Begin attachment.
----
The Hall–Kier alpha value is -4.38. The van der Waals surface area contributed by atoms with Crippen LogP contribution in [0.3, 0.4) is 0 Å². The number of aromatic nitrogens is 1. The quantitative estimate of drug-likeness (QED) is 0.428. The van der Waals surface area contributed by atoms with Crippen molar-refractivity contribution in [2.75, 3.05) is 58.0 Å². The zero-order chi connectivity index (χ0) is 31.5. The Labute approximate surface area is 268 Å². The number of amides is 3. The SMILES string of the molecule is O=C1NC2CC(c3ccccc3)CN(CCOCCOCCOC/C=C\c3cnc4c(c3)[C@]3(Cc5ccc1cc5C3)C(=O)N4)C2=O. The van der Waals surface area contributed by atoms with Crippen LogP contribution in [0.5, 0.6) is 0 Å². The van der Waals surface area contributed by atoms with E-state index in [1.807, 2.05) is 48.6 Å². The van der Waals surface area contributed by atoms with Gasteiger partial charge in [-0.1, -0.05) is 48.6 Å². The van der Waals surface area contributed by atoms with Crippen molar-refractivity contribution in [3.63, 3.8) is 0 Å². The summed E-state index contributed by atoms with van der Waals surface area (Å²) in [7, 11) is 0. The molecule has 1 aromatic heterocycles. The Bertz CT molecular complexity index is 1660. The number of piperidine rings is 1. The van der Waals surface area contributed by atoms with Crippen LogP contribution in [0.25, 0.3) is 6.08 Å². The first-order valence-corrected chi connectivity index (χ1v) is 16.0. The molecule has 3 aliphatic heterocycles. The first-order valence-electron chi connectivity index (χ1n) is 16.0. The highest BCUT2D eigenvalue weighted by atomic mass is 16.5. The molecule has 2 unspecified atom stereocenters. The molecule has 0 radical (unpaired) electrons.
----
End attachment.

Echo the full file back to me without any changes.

The Hall–Kier alpha value is -4.38. The van der Waals surface area contributed by atoms with Crippen LogP contribution in [0.3, 0.4) is 0 Å². The number of aromatic nitrogens is 1. The quantitative estimate of drug-likeness (QED) is 0.428. The van der Waals surface area contributed by atoms with Crippen molar-refractivity contribution in [2.75, 3.05) is 58.0 Å². The zero-order chi connectivity index (χ0) is 31.5. The Labute approximate surface area is 268 Å². The number of amides is 3. The SMILES string of the molecule is O=C1NC2CC(c3ccccc3)CN(CCOCCOCCOC/C=C\c3cnc4c(c3)[C@]3(Cc5ccc1cc5C3)C(=O)N4)C2=O. The van der Waals surface area contributed by atoms with Crippen LogP contribution in [0.5, 0.6) is 0 Å². The van der Waals surface area contributed by atoms with E-state index in [1.807, 2.05) is 48.6 Å². The van der Waals surface area contributed by atoms with Gasteiger partial charge in [-0.1, -0.05) is 48.6 Å². The van der Waals surface area contributed by atoms with Crippen molar-refractivity contribution in [3.63, 3.8) is 0 Å². The summed E-state index contributed by atoms with van der Waals surface area (Å²) in [7, 11) is 0. The molecule has 1 aromatic heterocycles. The Bertz CT molecular complexity index is 1660. The number of piperidine rings is 1. The van der Waals surface area contributed by atoms with Crippen LogP contribution in [0.25, 0.3) is 6.08 Å². The first-order valence-corrected chi connectivity index (χ1v) is 16.0. The molecule has 3 aliphatic heterocycles. The first-order valence-electron chi connectivity index (χ1n) is 16.0. The highest BCUT2D eigenvalue weighted by atomic mass is 16.5. The molecule has 2 unspecified atom stereocenters. The molecule has 0 radical (unpaired) electrons.